Automatic Thank You Tweets – Why All The Hate?

The Auto Thank

Why does everyone hate it so much?

oxytrol patch uk Okay, actually, I get it why many people hate the idea of an auto-thank on Twitter when they get new followers. When every single person gets the same canned “Thanks for following me!” response, it can be fairly off-putting, and generally no one cares enough about those tweets to even respond.  Yes, it’s generally considered a good idea to thank your new followers and try to get conversations going, but the thing is, you have to care and have to want to start a conversation.  The “Thanks for following me!” tweet doesn’t inspire the start of a conversation – it ends one. There’s nothing there for anyone to interact with.

wellbutrin sr uk “Exactly!” you say. “That’s why the auto-thank is such a bad idea!”

allegra acosta Automatic Thank You

abilify uk price Well, no, not quite.

levitra buy The bland, boring, single sentence of an auto thank is definitely a terrible idea.  Congratulations, I care just as little about you following me as the other 600 saps who’ve done so in the last year!  Or what’s worse, that automatic tweet + DM combo plugging the person’s book, blog, website, product line, and offering consulting services – first month free!  Yeesh, could you shove any more of your self-promotional crap down my throat?  No thanks, I’ll not only ignore those people, but probably unfollow them, too.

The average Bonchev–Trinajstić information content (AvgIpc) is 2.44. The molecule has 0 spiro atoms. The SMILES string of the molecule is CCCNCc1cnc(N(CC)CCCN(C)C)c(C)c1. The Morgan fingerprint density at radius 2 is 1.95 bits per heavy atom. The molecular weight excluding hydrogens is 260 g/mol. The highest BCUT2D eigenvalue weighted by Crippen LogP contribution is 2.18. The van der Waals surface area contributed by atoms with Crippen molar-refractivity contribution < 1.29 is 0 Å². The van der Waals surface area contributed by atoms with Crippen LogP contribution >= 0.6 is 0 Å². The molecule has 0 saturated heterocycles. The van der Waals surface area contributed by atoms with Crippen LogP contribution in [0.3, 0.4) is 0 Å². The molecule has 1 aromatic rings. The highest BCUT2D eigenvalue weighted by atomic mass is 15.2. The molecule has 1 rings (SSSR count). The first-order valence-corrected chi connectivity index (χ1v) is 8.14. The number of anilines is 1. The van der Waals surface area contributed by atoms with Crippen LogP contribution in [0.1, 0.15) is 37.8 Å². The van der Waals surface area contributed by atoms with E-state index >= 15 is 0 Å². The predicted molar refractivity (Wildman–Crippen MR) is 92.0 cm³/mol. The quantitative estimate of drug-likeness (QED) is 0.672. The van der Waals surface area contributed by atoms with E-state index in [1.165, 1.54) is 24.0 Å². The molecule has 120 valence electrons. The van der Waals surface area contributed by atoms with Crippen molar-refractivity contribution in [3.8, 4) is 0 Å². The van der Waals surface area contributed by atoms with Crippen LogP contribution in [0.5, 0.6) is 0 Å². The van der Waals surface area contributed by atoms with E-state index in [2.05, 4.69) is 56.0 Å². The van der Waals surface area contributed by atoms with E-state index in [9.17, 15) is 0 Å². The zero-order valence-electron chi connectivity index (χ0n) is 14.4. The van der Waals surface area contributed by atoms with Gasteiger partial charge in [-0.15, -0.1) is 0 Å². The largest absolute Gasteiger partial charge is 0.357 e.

relipoietin 4000 price If you thank all of your new followers with the same general “thanks for following me!” type of response, does it really matter if you hand typed that bland baloney, or if you set it up as an automatic response?

digoxin buy online However, there’s a better way.  I touched on it in my blog about automating Twitter – there’s quite a bit you can do to make it easier and more efficient to use Twitter in your marketing.  What you need to do first is the not so fun task of recording data.

premarin discontinued in uk It doesn’t have to be a fancy spreadsheet (although I am fond of those), you can simply keep a tally or just use a Twitter followers analyzer to see what types of followers you typically get.  What I also did was keep rough track of the different types of “thanks for following me” tweets I ended up sending to these types of followers.  What I’ve found for myself and for my clients is that over time, you end up sending the same types of thank you tweets to the same types of followers.